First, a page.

Chinook Salmon

The primary food source for the Southern Resident orcas is salmon. In fact, approximately 80-90% of a Resident orca’s diet is composed of these fish. A National Marine Fisheries Service study in March 2010 found that orca whales consume a specific species, the Chinook salmon.

Also known as King or Tyee salmon, the Chinook salmon (Oncorhynchus tshawystscha) stocks originate in rivers from central California to northwest Alaska. These salmon are anadromous, which means that they spend the majority of their life in the ocean but return to their natal freshwater streams to spawn, or reproduce. Chinook are typically the largest of the Pacific salmon species and average 36 inches in length and 30 pounds, with larger fish reaching up to 58 inches and 129 pounds. Although the spawning cycle takes place yearly, most Chinook salmon have a lifespan of 5-7 years and do not return to spawn until the end of their lives. The adult fish die after spawning, leaving valuable nutrients in the freshwater and saltwater ecosystems. Salmon represent an integral piece of the coastal food chain, and as such have been honored as a staple food and icon of the native communities in the Pacific Northwest.

Since orcas are at the top of the food chain, much of their food is likely to carry high contamination from water pollution. The Southern Residents’ prey (salmon) consumes marine invertebrates, which in turn consume plankton and other microorganisms in the saltwater environment. These tiny creatures are susceptible to waste generated by humans in the form of heavy metals, pesticides, herbicides, medications, solvents, petroleum products, and other toxins that make their way from populated areas into the ecosystem. Each creature in the food chain carries this contamination as it is consumed and ingested by the next predator, until the salmon upon which the orcas are dependent are also carrying a remnant of human-made pollution.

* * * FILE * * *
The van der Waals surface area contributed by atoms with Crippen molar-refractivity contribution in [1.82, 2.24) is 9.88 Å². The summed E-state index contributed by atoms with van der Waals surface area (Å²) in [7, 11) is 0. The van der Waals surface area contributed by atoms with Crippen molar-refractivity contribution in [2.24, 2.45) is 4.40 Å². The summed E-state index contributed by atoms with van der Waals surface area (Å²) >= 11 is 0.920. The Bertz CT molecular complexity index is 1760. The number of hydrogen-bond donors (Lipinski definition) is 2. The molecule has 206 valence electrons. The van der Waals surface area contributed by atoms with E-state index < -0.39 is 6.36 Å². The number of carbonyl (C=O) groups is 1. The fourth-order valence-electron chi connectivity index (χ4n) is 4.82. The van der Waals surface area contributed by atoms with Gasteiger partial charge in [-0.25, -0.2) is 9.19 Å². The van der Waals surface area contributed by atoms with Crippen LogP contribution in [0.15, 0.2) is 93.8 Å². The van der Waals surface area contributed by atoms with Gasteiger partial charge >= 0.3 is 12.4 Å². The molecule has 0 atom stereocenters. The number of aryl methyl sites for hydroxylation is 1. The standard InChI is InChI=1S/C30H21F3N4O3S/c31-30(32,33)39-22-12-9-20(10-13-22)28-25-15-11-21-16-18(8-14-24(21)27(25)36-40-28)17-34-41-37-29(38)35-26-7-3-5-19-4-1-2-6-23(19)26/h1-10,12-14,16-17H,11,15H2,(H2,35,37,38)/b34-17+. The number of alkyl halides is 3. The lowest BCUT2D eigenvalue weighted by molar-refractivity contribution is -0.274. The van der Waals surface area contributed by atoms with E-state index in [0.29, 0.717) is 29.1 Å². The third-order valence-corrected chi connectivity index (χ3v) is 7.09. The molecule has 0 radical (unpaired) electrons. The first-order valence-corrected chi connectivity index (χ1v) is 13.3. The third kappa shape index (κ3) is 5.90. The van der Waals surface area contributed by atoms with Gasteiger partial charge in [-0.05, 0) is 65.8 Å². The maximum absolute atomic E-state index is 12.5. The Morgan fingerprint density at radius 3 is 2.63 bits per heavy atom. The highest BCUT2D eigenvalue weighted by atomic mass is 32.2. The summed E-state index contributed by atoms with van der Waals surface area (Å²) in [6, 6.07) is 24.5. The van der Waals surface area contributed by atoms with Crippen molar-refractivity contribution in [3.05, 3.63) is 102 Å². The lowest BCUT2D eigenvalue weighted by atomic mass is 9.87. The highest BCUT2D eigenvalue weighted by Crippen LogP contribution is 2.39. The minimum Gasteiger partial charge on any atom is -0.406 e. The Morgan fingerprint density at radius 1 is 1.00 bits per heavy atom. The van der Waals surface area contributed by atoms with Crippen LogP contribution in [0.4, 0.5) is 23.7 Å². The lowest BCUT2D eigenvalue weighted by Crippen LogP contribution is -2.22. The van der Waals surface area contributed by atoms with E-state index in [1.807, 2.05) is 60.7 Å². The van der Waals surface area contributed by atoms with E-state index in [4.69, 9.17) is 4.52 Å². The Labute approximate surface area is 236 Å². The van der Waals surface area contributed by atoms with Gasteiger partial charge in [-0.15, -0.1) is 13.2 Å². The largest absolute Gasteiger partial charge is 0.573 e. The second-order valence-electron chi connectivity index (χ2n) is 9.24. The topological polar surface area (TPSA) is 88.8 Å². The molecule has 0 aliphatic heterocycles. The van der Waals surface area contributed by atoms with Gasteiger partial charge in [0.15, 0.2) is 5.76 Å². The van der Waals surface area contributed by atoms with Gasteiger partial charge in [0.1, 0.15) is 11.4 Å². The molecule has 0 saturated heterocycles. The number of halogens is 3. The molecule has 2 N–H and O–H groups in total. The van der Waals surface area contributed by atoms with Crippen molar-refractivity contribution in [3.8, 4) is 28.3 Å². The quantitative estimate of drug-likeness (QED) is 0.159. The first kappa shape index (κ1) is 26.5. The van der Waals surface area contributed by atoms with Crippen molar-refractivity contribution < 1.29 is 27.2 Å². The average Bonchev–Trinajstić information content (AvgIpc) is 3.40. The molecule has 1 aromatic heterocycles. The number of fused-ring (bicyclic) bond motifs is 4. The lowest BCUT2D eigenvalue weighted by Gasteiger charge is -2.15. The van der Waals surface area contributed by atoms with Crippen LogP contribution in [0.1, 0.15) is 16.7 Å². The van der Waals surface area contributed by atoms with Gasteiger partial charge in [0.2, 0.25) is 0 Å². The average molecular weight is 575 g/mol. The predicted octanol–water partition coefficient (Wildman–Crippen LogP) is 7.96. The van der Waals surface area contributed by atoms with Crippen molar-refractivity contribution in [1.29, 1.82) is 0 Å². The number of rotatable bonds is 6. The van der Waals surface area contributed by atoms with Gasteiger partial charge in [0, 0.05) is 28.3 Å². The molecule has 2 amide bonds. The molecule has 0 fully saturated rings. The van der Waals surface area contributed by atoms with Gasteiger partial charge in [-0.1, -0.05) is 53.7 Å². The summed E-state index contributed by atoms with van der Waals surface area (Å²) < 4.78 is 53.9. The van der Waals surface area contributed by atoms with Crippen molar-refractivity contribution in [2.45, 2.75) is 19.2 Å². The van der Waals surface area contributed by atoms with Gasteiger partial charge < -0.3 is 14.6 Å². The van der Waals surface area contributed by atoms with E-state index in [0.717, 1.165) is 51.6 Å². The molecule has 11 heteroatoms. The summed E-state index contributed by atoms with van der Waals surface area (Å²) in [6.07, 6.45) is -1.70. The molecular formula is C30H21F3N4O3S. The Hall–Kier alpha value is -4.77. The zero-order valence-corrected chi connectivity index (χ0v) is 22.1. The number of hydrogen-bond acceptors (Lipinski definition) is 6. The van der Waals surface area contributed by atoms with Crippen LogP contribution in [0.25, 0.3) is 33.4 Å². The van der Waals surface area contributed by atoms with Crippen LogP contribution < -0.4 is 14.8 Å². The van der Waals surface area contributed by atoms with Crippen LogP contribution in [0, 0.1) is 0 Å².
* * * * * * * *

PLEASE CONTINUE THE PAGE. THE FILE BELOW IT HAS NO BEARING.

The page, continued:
According to the National Marine Fisheries Service, “Salmon are affected by a wide variety of factors in the ocean and on land, including ocean and climatic conditions, dams, habitat loss, urbanization, agricultural and logging practices, presence of wood in streams, water diversion, and predators (including humans). Wild Chinook salmon populations have disappeared from large areas where they once flourished, and several evolutionarily significant units (ESUs) have been listed or proposed for listing as at risk for extinction under the Endangered Species Act” (NOAA, 2010).

Adult orcas must eat approximately 3-4% of their body weight each day just to stay healthy. For a 5-ton mammal, this means eating about 300-400 pounds of fish daily. And since each salmon is usually caught independently, (unlike baleen whales that siphon large mouthfuls of food at once), this means that Resident orca pods spend the majority of each day seeking and hunting their prey. As responsible kayakers, we do our best to give them space and allow them to focus on their main priority: eating.

« Return to Previous Page